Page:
Dulce de Leche Recipe Condensed Milk

Dulce de leche recipe condensed milk – this is barely a recipe! If you can boil water, you can make your own dulce de leche from a can of condensed milk. The more important question is, what delicious things should I make from my homemade dulce de leche? But, we’ll come back to that later.

A Short History of Dulce de Leche

For such a delicious food item, the history of dulce de leche is surprisingly fraught. For one thing, there is an ongoing and aggressive dispute as to which country can claim to have invented it. In 2003, Argentina attempted to short circuit the discussion by having dulce de leche claimed as Argentine cultural heritage by UNESCO. Needless to say, the claim was both disputed (by Uruguay, among others) and rejected. Culinary historians, however, trace dulce de leche’s origins back to the Philippines. From there, it traveled first to Spain, and then on to Latin America. A French variant, known as Confiture de Lait, seems to have emerged independently in Brittany, highlighting what seems to be a truly global passion for caramelly deliciousness.

OK, OK, I Made My Homemade Dulce de Leche — Now What?

Good news, this dulce de leche recipe condensed milk business is really just an elaborate excuse to share one of our favorite ways of showing off this easy dulce de leche recipe — coconut thumbprint cookies with dulce de leche! These sweet treats are a perfect combination of flavors and textures. If you got this far in the recipe and decided that risking exploding hot caramel didn’t sound like a good plan, you can also buy cans of dulce de leche at your local supermarket (we like La Lecheria). Homemade caramel in any form is not for the faint of heart.

Useful Tools for Making This Recipe

Dulce de Leche Recipe Condensed Milk

Dulce de Leche Recipe Condensed Milk With Bonus Thumbprint Cookies

Here's a dulce de leche recipe using condensed milk. Next, let's turn that delicious caramel into some thumbprint cookies!
5 from 1 vote
Prep Time 25 minutes
Cook Time 2 hours 10 minutes
Chill Time 15 minutes
Course condiment
Cuisine latin american
Servings 14 oz


  • large pot
  • wire rack
  • baking sheet
  • silicone baking mat
  • cookie scoop
  • parchment paper
  • disposable piping bag
  • 1/4 inch piping tip


For the dulce de leche

  • 1 14-oz can sweetened condensed milk we like Eagle brand

For the thumbprint cookies

  • 1 cup unsalted butter softened
  • 1/2 cup confectioners sugar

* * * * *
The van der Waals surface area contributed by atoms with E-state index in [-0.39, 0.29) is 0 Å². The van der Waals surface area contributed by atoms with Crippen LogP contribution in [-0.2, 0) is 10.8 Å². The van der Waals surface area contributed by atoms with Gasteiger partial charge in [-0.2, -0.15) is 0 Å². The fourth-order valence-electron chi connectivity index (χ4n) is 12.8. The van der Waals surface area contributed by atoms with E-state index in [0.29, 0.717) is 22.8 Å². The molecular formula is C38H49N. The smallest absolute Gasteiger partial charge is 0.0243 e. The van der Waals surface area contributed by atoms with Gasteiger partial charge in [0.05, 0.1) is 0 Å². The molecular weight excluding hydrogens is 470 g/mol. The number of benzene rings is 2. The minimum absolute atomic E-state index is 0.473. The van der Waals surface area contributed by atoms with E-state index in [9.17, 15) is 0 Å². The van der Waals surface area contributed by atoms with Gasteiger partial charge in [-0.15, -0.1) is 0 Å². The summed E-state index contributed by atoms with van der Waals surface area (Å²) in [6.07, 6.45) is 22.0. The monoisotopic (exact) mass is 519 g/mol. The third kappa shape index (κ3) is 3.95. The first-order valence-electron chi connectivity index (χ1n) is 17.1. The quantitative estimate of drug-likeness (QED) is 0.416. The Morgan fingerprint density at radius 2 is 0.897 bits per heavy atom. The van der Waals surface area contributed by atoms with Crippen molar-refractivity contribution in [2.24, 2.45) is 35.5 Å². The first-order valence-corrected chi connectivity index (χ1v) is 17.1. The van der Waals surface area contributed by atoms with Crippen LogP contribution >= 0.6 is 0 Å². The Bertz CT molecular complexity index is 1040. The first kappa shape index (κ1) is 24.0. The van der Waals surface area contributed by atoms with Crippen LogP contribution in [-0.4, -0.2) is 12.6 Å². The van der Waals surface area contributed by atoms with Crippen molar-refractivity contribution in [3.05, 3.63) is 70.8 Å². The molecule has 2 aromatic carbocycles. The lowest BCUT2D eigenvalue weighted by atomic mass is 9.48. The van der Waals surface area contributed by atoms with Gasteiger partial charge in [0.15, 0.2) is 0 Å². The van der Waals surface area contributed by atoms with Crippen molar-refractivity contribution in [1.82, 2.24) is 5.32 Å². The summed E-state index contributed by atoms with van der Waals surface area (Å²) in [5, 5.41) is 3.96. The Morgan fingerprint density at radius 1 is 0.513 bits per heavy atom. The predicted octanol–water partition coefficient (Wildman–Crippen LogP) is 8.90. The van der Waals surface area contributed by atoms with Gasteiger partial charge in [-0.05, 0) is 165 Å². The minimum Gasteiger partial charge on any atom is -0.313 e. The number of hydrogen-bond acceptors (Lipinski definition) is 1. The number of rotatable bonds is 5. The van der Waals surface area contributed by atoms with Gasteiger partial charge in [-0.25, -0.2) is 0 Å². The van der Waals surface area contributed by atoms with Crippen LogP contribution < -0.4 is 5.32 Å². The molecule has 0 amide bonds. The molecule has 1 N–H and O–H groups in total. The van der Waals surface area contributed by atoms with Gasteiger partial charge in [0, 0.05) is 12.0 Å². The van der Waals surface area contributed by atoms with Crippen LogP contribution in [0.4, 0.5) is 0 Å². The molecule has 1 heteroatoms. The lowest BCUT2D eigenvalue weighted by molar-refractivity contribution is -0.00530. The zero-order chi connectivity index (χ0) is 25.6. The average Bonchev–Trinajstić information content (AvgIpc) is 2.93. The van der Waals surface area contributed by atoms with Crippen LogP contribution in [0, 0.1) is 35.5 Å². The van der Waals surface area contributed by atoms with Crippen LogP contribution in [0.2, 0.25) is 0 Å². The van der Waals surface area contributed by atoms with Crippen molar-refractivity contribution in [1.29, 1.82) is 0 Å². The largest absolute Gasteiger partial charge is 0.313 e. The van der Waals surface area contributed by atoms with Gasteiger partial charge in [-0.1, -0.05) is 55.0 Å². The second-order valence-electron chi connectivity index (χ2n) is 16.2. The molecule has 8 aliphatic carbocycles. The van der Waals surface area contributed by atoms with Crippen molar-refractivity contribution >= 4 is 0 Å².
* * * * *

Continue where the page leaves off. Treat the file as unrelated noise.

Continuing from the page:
• 2 egg yolks
  • 2 tsp vanilla extract
  • 2 1/2 cups all-purpose flour
  • 1/4 tsp salt
  • 1/2 cup unsweetened flaked coconut
  • 1/2 cup dulce de leche
  • 2 tbsp flaky sea salt


For the dulce de leche

  • Remove the paper label from the outside of the can and clean off the adhesive.
  • Fully submerge the can on its long side in a large pot of water. The can should be covered by at least two inches of water to ensure that the heat is distributed evenly. This prevents burning, or (rumored) explosions.
  • Bring the water to a boil, then simmer on low heat for 2 hours for a light caramel color, and 3 hours for a dark nutty brown color, checking the water level every 30 minutes to ensure that there is at least 2 inches of hot water above the top of the can. Add more water as needed. Yes, a little bit of patience is required.
  • Use tongs to remove the hot can to a wire rack and let cool to room temperature.

For the thumbprint cookies

  • Place the butter in the bowl of a stand mixer using the paddle attachment. Cream at high speed for 2 minutes until very light and fluffy.
  • Add confectioner's sugar and cream for another minute.
  • Add the egg yolks, one at a time.
  • Add the vanilla. Stir in the flour and salt on low speed.
  • Pour the coconut in a shallow bowl. Use a cookie scoop to form balls with the cookie dough.
  • Roll the ball between your hands to smooth it out, then roll the ball in the coconut. Put each ball on the baking sheet and use a 1/2 teaspoon measuring spoon to create an indentation at the top of each ball.
  • Place cookie sheet in freezer for 15 minutes so that the butter can harden up and minimize the spread of the cookies. Meanwhile, preheat oven to 350 F.
  • Place the dulce de leche in a piping bag fitted with a 1/4 inch piping tip. Fill each indentation with caramel sauce.
  • Bake 8-10 minutes until the edges are golden brown. Remove to a wire rack and let cool. Sprinkle the tops with flaky sea salt.


The unopened can will keep for up to three months at room temperature. Once opened, the dulce de leche keeps for about three weeks in an airtight container.
Since the can is sealed, it creates its own pressure cooker, so there’s no need to use an instant pot. If you hate keeping an eye on a boiling pot, you could use a slow cooker for the same time periods, rather than this stovetop version.
Keyword caramel, milk
Tried this recipe?Let us know how it was!

Looking for some other cookie ideas that could use some dulce de leche love? We’ve got you covered!

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